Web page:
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The truth is it can sometimes be a struggle for dads to form a bond with their newborn. And if you do, you���re not alone!
In the UK, a study showed that three in five mums felt as though their partner was struggling to form a bond with their newborn due to lacking time off.
Dads need to form a bond with their newborn baby. Successful father-infant bonding also has several benefits, from decreased stress on dads later in life to a positive impact on the child���s mental health.
Delaying this bond may have a long-term impact on their childhood and adolescence. It can also impact a dad���s mental health and increases the risk of them experiencing paternal postpartum depression.
Mums tend to get a head start when it comes to bonding with newborns.
While mums say that they started experiencing feelings of motherhood as early as receiving news of their pregnancy, for dads, research finds that they don���t start to experience fatherhood until after birth. Some don���t feel bonded until as late as two months after birth in some cases.
Pre-birth bonding significantly increases the chances of partners developing a strong bond with their newborn. So, it's important to start early. The bonding process will take time, but you can start early on by speaking to your baby when they���re still in the womb and being involved with appointments and prenatal classes.
The truth is dads play a huge part in a child���s development. As well as supporting their partner during pregnancy, there���re many ways for a dad to form a strong bond with their newborn once they arrive.
In those first few moments, skin-to-skin contact with your child is a wonderful experience. So, don't be shy to get your shirt off in the delivery room to cuddle your newborn. It's never too early to build that special bond, and you can continue to enjoy skin-to-skin cuddles with your little one as they grow.
Taking charge of some of the baby's feeds means more time with your baby for you, and some much-needed rest for your partner! If your partner is exclusively breastfeeding, you can pitch in by making sure that they're comfortable, have everything they need close by, and burping the baby after their feed.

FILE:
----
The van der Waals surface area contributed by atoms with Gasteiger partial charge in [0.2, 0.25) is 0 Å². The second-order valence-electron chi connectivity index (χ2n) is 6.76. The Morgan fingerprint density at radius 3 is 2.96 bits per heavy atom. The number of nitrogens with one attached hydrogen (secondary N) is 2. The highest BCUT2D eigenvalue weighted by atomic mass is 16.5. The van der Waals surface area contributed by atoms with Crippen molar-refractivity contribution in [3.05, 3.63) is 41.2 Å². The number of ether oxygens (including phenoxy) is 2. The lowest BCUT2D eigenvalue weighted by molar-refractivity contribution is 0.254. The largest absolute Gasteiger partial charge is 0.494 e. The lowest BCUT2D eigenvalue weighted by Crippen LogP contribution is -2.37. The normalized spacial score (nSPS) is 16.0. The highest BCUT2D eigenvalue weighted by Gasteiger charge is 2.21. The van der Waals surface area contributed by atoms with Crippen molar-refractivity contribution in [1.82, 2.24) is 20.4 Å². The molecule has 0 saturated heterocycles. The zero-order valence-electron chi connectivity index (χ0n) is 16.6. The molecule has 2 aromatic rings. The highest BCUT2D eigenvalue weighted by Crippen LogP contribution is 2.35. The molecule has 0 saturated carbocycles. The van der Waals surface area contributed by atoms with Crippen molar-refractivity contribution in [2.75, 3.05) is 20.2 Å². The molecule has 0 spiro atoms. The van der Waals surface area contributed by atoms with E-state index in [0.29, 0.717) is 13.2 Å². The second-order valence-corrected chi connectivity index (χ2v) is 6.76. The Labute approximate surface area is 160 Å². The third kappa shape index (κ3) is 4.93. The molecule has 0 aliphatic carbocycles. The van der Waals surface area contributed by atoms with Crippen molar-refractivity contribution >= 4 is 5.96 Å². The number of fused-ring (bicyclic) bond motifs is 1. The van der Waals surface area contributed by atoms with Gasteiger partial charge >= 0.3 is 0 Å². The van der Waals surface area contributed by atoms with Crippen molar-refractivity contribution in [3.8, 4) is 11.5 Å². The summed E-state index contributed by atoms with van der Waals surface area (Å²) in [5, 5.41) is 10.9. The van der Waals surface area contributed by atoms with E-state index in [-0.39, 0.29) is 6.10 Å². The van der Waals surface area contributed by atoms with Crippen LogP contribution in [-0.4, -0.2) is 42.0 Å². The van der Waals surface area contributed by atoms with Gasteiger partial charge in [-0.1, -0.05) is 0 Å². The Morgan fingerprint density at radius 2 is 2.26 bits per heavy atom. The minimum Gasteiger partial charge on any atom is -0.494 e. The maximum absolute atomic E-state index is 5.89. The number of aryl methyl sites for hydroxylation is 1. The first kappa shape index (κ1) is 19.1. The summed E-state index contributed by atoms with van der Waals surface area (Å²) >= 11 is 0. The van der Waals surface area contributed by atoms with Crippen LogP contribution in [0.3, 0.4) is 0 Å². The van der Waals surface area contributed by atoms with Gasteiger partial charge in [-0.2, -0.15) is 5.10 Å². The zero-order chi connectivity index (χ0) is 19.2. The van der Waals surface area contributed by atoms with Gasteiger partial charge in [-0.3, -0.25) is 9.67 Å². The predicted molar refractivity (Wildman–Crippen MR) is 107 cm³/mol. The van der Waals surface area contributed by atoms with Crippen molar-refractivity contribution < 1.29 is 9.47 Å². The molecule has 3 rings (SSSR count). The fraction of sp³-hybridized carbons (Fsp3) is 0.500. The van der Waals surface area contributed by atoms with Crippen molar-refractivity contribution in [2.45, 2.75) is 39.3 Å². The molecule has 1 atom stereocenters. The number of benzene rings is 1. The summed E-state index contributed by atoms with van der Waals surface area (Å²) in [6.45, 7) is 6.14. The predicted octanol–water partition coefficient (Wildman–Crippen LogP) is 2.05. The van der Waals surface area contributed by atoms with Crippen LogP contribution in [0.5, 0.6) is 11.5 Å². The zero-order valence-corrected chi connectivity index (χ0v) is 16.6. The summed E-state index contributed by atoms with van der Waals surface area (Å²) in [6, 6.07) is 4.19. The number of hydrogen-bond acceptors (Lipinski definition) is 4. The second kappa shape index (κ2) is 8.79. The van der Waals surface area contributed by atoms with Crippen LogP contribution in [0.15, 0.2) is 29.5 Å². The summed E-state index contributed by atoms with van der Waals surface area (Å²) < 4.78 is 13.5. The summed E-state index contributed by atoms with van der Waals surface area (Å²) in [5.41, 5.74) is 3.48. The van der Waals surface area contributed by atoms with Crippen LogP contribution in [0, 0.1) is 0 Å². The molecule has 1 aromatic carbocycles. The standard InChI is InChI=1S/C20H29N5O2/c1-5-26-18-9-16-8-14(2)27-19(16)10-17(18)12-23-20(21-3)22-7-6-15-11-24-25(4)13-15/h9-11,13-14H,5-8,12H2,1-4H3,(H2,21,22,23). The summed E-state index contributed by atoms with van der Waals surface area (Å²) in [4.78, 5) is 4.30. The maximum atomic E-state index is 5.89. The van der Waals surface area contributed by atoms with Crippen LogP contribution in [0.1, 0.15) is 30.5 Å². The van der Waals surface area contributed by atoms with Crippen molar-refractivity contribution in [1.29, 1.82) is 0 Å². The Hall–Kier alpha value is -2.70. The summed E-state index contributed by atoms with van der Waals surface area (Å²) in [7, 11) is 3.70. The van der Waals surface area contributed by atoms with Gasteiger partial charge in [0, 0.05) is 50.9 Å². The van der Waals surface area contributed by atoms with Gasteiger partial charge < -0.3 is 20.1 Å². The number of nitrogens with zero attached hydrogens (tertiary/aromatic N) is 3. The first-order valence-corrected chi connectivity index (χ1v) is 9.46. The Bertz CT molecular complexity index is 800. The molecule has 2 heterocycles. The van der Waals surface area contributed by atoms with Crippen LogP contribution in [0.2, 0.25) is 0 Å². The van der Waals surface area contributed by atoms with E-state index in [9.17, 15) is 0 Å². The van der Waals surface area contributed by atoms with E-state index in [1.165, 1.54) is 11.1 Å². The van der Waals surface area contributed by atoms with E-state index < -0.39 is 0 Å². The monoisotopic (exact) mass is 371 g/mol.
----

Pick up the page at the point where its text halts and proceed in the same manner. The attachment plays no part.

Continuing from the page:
Regular baby massages are a great way for you to bond with your little one and help them to feel calm and relaxed before bedtime.
To get started, lay your little one on a flat surface and gently rub your palms together with baby oil to warm them. Sing and talk to your baby to get them giggling and massage lightly. Watch how your baby responds and if they seem uncomfortable, simply try using a lighter touch.
Instead of pushing your little one around in a pram or buggy when you head out and about, try using a sling or carrier to keep them close. Whether you���re going for a walk, running errands, or loading the dishwasher, you���ll find it much easier to move around!
Keep your baby entertained by pulling your best silly faces. You never know, one of your cheesy grins or goofy dance moves could trigger your little one���s first smile!
As well as being a rite of passage for any new parent, changing nappies also provides a great opportunity to laugh, chat and bond with your baby.
Babies begin to hear familiar voices when they���re still in the womb, so it���s never too early to start reading to your little one! Hearing your voice stimulates an interest in sounds and helps your baby develop important listening skills. At the early newborn stage, your baby doesn���t care what you read to them ��� it���s simply the soothing sound of your voice that they���ll love. So, cuddle up and read aloud!
Whether you attend classes and local baby groups with your partner or go to dad-only gatherings, it���s a good idea to reach out to and build connections with other parents who are going through the same things as you.
Bonding can be difficult for dads. They���re not as involved in the pregnancy stage as mum and often go back to work when their baby is still very young.
There are some signs that can indicate dad is not bonding with their newborn, including:
It���s normal to worry about forming a bond with your baby, but remember, these special bonds take time to develop. It���s important to speak out and talk to your partner or other people around you if you need support.
Naturally, some mums find that they have a stronger connection to the newborn than dad does because they carry, deliver, and nurse their baby. But it���s important to avoid what���s known as maternal gatekeeping or gate-closing and make sure that dad is involved in all aspects of caring for baby too.
The bonding techniques that work best will vary based on individual parents, but mums should try to avoid taking over activities with the child if they think the dad is doing it wrong. This can end up pushing them away and contribute to dad struggling to bond with the baby. Instead, give guidance and show patience and understanding ��� it's new to them too!
Ultimately, it���s important to remember that dad���s bond with the newborn is just as special and that both parents are a team when it comes to raising their little one.
If this content reminds you of your own experiences or makes you think of someone you know and you feel concerned or uncomfortable, please head to our support page for information about perinatal mental health resources that may be able to help.